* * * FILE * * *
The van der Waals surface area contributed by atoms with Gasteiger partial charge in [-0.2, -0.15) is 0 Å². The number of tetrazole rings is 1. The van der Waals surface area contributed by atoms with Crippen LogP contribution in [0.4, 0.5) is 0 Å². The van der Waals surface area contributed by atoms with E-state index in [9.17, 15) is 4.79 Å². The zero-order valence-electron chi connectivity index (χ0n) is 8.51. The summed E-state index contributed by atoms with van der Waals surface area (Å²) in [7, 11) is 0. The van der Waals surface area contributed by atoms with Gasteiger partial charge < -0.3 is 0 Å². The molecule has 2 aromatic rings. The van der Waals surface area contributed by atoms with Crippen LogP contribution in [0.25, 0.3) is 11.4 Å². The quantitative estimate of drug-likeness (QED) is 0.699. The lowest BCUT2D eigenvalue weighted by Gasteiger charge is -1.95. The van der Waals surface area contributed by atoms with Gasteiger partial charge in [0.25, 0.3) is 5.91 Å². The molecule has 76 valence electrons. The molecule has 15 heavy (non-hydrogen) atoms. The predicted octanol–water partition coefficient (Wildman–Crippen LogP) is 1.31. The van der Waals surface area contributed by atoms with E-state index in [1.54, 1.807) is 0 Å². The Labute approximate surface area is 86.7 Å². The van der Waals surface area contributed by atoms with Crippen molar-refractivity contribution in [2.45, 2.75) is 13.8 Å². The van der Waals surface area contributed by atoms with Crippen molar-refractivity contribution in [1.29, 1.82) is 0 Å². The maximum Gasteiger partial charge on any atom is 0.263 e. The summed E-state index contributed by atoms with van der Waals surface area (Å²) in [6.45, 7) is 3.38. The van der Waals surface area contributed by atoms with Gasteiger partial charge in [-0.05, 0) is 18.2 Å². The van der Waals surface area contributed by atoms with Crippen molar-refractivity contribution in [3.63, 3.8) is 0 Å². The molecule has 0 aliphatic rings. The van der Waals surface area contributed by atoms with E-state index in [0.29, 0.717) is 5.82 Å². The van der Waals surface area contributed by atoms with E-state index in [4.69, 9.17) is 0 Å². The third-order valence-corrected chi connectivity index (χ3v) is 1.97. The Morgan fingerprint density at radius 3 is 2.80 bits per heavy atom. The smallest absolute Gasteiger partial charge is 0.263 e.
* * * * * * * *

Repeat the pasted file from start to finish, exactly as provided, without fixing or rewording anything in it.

The van der Waals surface area contributed by atoms with Gasteiger partial charge in [-0.2, -0.15) is 0 Å². The number of tetrazole rings is 1. The van der Waals surface area contributed by atoms with Crippen LogP contribution in [0.4, 0.5) is 0 Å². The van der Waals surface area contributed by atoms with E-state index in [9.17, 15) is 4.79 Å². The zero-order valence-electron chi connectivity index (χ0n) is 8.51. The summed E-state index contributed by atoms with van der Waals surface area (Å²) in [7, 11) is 0. The van der Waals surface area contributed by atoms with Gasteiger partial charge < -0.3 is 0 Å². The molecule has 2 aromatic rings. The van der Waals surface area contributed by atoms with Crippen LogP contribution in [0.25, 0.3) is 11.4 Å². The quantitative estimate of drug-likeness (QED) is 0.699. The lowest BCUT2D eigenvalue weighted by Gasteiger charge is -1.95. The van der Waals surface area contributed by atoms with Gasteiger partial charge in [0.25, 0.3) is 5.91 Å². The molecule has 76 valence electrons. The molecule has 15 heavy (non-hydrogen) atoms. The predicted octanol–water partition coefficient (Wildman–Crippen LogP) is 1.31. The van der Waals surface area contributed by atoms with E-state index in [1.54, 1.807) is 0 Å². The Labute approximate surface area is 86.7 Å². The van der Waals surface area contributed by atoms with Crippen molar-refractivity contribution in [2.45, 2.75) is 13.8 Å². The van der Waals surface area contributed by atoms with Crippen molar-refractivity contribution in [1.29, 1.82) is 0 Å². The maximum Gasteiger partial charge on any atom is 0.263 e. The summed E-state index contributed by atoms with van der Waals surface area (Å²) in [6.45, 7) is 3.38. The van der Waals surface area contributed by atoms with Gasteiger partial charge in [-0.05, 0) is 18.2 Å². The van der Waals surface area contributed by atoms with Crippen molar-refractivity contribution in [3.63, 3.8) is 0 Å². The molecule has 0 aliphatic rings. The van der Waals surface area contributed by atoms with E-state index in [0.29, 0.717) is 5.82 Å². The van der Waals surface area contributed by atoms with E-state index in [4.69, 9.17) is 0 Å². The third-order valence-corrected chi connectivity index (χ3v) is 1.97. The Morgan fingerprint density at radius 3 is 2.80 bits per heavy atom. The smallest absolute Gasteiger partial charge is 0.263 e.